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Ministry drafts regulations to implement patient autonomy act

2018/05/27 21:47:26

Image taken from Pixabay

Taipei, May 27 (CNA) The Ministry of Health and Welfare has drafted regulations for the implementation of a new law that stipulates respect for patient autonomy in healthcare, including clear definitions of patient rights to the termination of life-sustaining treatments, as well as artificial nutrition and hydration.

The draft regulations, which the ministry said will be published in the near future, were prepared for the implementation of the new Patient Right to Autonomy Act, which is set to become effective on Jan. 6, 2019.

Under the act, which was touted as the first of its kind in Asia, patients in five clinical conditions who have made an advance decision in healthcare, may have medical institutions or physicians partially or fully terminate, withdraw, or withhold life-sustaining treatments, artificial nutrition and hydration in accordance with the advance decision.

The statutory conditions for such patients are: terminally ill, in an irreversible coma, in permanent vegetative state, suffering from severe dementia, and in other disease conditions that the authorities determine are unbearable or incurable.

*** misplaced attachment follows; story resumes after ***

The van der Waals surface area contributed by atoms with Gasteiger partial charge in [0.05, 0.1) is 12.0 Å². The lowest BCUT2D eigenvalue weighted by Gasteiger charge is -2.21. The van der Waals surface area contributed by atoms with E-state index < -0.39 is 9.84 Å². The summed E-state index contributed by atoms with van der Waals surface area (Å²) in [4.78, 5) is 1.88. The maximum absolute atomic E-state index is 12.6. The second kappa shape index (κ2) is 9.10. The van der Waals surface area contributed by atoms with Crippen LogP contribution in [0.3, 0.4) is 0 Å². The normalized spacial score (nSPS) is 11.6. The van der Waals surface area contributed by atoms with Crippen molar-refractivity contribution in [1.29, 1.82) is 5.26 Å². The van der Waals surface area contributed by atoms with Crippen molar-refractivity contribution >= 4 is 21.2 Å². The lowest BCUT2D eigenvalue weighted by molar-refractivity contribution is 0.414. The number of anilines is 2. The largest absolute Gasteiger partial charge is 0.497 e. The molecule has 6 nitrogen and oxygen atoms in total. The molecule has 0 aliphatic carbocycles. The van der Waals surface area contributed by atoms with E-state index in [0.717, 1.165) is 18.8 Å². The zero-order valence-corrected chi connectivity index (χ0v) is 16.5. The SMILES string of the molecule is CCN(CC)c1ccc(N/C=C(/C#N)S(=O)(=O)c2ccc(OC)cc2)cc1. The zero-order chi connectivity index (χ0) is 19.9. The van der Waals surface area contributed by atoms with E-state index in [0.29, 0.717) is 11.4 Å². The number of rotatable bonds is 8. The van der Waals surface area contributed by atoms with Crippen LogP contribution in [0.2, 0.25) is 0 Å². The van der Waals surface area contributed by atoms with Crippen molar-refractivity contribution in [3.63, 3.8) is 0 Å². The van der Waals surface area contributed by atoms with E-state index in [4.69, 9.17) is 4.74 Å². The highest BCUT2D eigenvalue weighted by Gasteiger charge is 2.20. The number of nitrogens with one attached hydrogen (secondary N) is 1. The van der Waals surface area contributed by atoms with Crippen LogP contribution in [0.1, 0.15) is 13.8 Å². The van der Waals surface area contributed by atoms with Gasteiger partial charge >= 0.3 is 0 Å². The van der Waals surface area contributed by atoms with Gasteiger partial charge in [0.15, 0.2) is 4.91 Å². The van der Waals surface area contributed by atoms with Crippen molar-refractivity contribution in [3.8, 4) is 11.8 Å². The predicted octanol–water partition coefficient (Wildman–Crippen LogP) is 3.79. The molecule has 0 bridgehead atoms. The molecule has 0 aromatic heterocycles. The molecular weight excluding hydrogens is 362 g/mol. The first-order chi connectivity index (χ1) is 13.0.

Now the ministry further defines the terminally ill patients as those entitled to hospice palliative care. It then defines the patients in irreversible coma and in permanent vegetative state as those in the state of unconsciousness caused by external injuries for over six months and those in such a state caused by non-external injures for over three months without any signs of recovery.

In addition, patients suffering from severe brain damage that can be proven with medical evidence and that is determined as unlikely to regain consciousness, are also included.

Legislation of the Patient Right to Autonomy Act, formed to "respect patient autonomy in healthcare, to safeguard their rights to a good death, and to promote a harmonious physician-patient relationship," was completed in 2015 and promulgated on Jan. 6 the following year.

(By Chen Wei-ting and Elizabeth Hsu)